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The Goal: A Process of Ongoing Improvement - 30th Anniversary Edition Paperback – June 1, 2014
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30th Anniversary Edition. Written in a fast-paced thriller style, The Goal, a gripping novel, is transforming management thinking throughout the world. It is a book to recommend to your friends in industry - even to your bosses - but not to your competitors. Alex Rogo is a harried plant manager working ever more desperately to try improve performance. His factory is rapidly heading for disaster. So is his marriage. He has ninety days to save his plant - or it will be closed by corporate HQ, with hundreds of job losses. It takes a chance meeting with a professor from student days - Jonah - to help him break out of conventional ways of thinking to see what needs to be done. The story of Alex's fight to save his plant is more than compulsive reading. It contains a serious message for all managers in industry and explains the ideas, which underline the Theory of Constraints (TOC), developed by Eli Goldratt.
One of Eli Goldratt s convictions was that the goal of an individual or an organization should not be defined in absolute terms. A good definition of a goal is one that sets us on a path of ongoing improvement.
Pursuing such a goal necessitates more than one breakthrough. In fact it requires many. To be in a position to identify these breakthroughs we should have a deep understanding of the underlying rules of our environment. Twenty-five years after writing The Goal, Dr. Goldratt wrote Standing on the Shoulders of Giants. In this article he provided the underlying rules of operations. This article appears at the end of this book.
Like Mrs. Fields and her cookies,The Goal was too tasty to remain obscure. Companies began buying big batches and management schools included it in their curriculums. Fortune Magazine
A survey of the reading habits of managers found that though they buy books by the likes of Tom Peters for display purposes, the one management book they have actually read from cover to cover is The Goal. The Economist
"Goal readers are now doing the best work of their lives. Success Magazine
A factory may be an unlikely setting for a novel, but the book has been wildly effective.: Tom Peters
Required reading for Amazon's Management.
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"Anybody who considers himself a manager should rush out, buy and devour this book immediately. If you are the only one in your place to have read it, your progress along the path to the top may suddenly accelerate...one of the most outstanding business books I have ever encountered." --Punch Magazine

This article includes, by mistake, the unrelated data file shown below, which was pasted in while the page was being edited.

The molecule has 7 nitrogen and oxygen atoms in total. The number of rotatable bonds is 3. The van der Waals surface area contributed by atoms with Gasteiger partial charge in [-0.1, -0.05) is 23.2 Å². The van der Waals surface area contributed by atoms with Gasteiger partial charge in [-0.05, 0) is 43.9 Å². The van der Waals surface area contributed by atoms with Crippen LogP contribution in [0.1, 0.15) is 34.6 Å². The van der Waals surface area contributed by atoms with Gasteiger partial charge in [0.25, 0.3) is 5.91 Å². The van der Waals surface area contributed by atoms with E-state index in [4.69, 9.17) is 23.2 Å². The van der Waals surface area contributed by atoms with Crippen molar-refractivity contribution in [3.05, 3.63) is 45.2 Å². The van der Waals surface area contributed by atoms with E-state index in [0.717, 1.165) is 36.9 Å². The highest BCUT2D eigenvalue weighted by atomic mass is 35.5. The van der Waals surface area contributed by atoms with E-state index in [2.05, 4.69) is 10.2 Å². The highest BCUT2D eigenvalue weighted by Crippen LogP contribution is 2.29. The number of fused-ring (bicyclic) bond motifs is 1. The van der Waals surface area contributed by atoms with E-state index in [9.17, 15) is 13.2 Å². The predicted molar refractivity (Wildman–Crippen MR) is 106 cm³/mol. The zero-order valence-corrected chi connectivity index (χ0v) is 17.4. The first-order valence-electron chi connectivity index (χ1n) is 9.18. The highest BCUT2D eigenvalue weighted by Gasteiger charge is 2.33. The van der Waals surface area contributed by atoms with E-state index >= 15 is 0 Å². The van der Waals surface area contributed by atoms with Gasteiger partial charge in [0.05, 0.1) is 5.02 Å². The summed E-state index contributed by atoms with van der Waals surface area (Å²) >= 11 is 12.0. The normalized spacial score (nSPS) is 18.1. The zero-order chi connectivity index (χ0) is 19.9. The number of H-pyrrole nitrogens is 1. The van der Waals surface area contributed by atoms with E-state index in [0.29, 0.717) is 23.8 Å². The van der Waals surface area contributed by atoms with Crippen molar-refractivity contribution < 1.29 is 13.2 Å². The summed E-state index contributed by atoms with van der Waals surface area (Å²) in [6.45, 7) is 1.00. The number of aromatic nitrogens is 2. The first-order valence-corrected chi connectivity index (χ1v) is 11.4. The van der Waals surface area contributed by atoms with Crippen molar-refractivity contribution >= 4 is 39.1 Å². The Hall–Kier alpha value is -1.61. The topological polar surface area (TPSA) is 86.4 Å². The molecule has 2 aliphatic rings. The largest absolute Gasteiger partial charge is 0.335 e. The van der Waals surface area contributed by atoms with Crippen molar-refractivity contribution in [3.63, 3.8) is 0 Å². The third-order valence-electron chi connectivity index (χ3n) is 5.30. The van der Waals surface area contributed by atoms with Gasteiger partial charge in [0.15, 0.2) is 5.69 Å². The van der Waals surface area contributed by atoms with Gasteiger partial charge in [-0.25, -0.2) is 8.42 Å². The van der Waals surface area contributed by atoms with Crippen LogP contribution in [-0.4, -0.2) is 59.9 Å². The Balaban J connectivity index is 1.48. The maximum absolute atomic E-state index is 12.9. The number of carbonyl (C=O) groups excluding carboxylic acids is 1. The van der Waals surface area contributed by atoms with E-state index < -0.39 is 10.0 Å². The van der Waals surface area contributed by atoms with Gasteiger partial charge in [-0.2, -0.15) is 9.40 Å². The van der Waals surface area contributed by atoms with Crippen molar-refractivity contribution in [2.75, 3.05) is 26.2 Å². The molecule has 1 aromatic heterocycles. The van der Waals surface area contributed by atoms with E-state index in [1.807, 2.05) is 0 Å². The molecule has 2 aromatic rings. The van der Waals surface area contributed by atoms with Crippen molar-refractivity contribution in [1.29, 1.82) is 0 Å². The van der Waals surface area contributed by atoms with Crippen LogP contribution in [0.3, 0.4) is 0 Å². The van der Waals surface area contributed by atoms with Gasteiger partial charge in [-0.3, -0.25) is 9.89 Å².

"Like Mrs. Fields and her cookies, The Goal was too tasty to remain obscure. Companies began buying big batches and management schools included it in their curriculums." --Fortune Magazine
"This theory provided a persuasive solution for factories struggling with production delays and low revenues." --Harvard Business Review
About the Author
- ASIN : 0884271951
- Publisher : North River Press; 30th Anniversary Edition (June 1, 2014)
- Language : English
- Paperback : 362 pages
- ISBN-10 : 9780884271956
- ISBN-13 : 978-0884271956
- Item Weight : 1.15 pounds
- Dimensions : 8.9 x 6 x 1.1 inches
- Best Sellers Rank: #3,115 in Books (See Top 100 in Books)
- #1 in Organizational Change (Books)
- #1 in Production & Operations
- #53 in Business Management (Books)
- Customer Reviews:
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The plant is anchoring down the entire company.
Rogo has run the plant for 6 months and has 3 months to turn the plant around.
Rogo’s home life is stressful due to his lack of attention towards his family.
Bill indicated the plant has many inefficiencies.
Bill’s visit resulted in a master machinist quitting during an operation.
The master machinist quitting resulted in damage to the crucial NCX-10 machine.
Rogo blames Bill’s interference for the numerical control machine, NCX-10, being down.
Bill promised order 41427 will ship today, but it requires the NCX-10 to complete.
Rogo comes home in the evening for a short dinner before returning to the plant.
Rogo forgot he had promised his wife a night in town.
Bearington is a decaying factory town losing a plant a year for over a decade.
The NCX-10 is repaired. First shift had been held over for overtime, against policy.
People are carrying parts one at a time and walking with them.
Individuals throughout the plant are being shifted to work on order 41427.
41427 shipping cost a machinist, repairs, overtime, and lost productivity.
Half the plant has already been laid off.
There are work-in-process issues causing inventory to stack up.
Rogo has an engineering degree and an MBA.
Rogo has become a stranger to his wife and kids.